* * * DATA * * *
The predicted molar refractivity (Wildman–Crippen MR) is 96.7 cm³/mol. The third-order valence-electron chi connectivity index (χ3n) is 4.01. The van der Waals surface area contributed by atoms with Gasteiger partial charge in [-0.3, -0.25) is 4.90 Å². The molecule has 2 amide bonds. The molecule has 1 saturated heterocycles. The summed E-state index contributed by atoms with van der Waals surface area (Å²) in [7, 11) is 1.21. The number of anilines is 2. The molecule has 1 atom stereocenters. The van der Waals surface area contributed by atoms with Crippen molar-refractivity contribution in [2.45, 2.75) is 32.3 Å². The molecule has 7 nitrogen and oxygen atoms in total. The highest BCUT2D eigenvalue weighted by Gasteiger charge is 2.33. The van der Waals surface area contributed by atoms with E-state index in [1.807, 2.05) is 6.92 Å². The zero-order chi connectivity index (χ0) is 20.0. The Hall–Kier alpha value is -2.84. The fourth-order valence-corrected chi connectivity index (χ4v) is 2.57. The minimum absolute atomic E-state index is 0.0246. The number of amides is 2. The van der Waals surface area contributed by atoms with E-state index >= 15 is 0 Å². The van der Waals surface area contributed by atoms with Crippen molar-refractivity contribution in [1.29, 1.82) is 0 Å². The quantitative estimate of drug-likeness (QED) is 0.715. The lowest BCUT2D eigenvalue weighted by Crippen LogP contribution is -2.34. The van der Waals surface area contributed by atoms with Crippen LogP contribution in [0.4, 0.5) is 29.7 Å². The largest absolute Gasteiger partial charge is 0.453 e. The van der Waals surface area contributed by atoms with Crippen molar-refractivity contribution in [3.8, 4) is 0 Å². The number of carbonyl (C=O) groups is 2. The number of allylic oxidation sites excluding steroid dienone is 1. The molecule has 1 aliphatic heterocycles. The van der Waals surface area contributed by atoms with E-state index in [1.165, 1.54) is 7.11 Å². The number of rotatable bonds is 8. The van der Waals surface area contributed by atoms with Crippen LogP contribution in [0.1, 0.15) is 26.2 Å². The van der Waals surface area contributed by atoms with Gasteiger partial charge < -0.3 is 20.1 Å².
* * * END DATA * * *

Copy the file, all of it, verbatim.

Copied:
The predicted molar refractivity (Wildman–Crippen MR) is 96.7 cm³/mol. The third-order valence-electron chi connectivity index (χ3n) is 4.01. The van der Waals surface area contributed by atoms with Gasteiger partial charge in [-0.3, -0.25) is 4.90 Å². The molecule has 2 amide bonds. The molecule has 1 saturated heterocycles. The summed E-state index contributed by atoms with van der Waals surface area (Å²) in [7, 11) is 1.21. The number of anilines is 2. The molecule has 1 atom stereocenters. The van der Waals surface area contributed by atoms with Crippen molar-refractivity contribution in [2.45, 2.75) is 32.3 Å². The molecule has 7 nitrogen and oxygen atoms in total. The highest BCUT2D eigenvalue weighted by Gasteiger charge is 2.33. The van der Waals surface area contributed by atoms with E-state index in [1.807, 2.05) is 6.92 Å². The zero-order chi connectivity index (χ0) is 20.0. The Hall–Kier alpha value is -2.84. The fourth-order valence-corrected chi connectivity index (χ4v) is 2.57. The minimum absolute atomic E-state index is 0.0246. The number of amides is 2. The van der Waals surface area contributed by atoms with E-state index >= 15 is 0 Å². The van der Waals surface area contributed by atoms with Crippen molar-refractivity contribution in [1.29, 1.82) is 0 Å². The quantitative estimate of drug-likeness (QED) is 0.715. The lowest BCUT2D eigenvalue weighted by Crippen LogP contribution is -2.34. The van der Waals surface area contributed by atoms with Crippen LogP contribution in [0.4, 0.5) is 29.7 Å². The largest absolute Gasteiger partial charge is 0.453 e. The van der Waals surface area contributed by atoms with Crippen molar-refractivity contribution in [3.8, 4) is 0 Å². The number of carbonyl (C=O) groups is 2. The number of allylic oxidation sites excluding steroid dienone is 1. The molecule has 1 aliphatic heterocycles. The van der Waals surface area contributed by atoms with E-state index in [1.165, 1.54) is 7.11 Å². The number of rotatable bonds is 8. The van der Waals surface area contributed by atoms with Crippen LogP contribution in [0.1, 0.15) is 26.2 Å². The van der Waals surface area contributed by atoms with Gasteiger partial charge < -0.3 is 20.1 Å².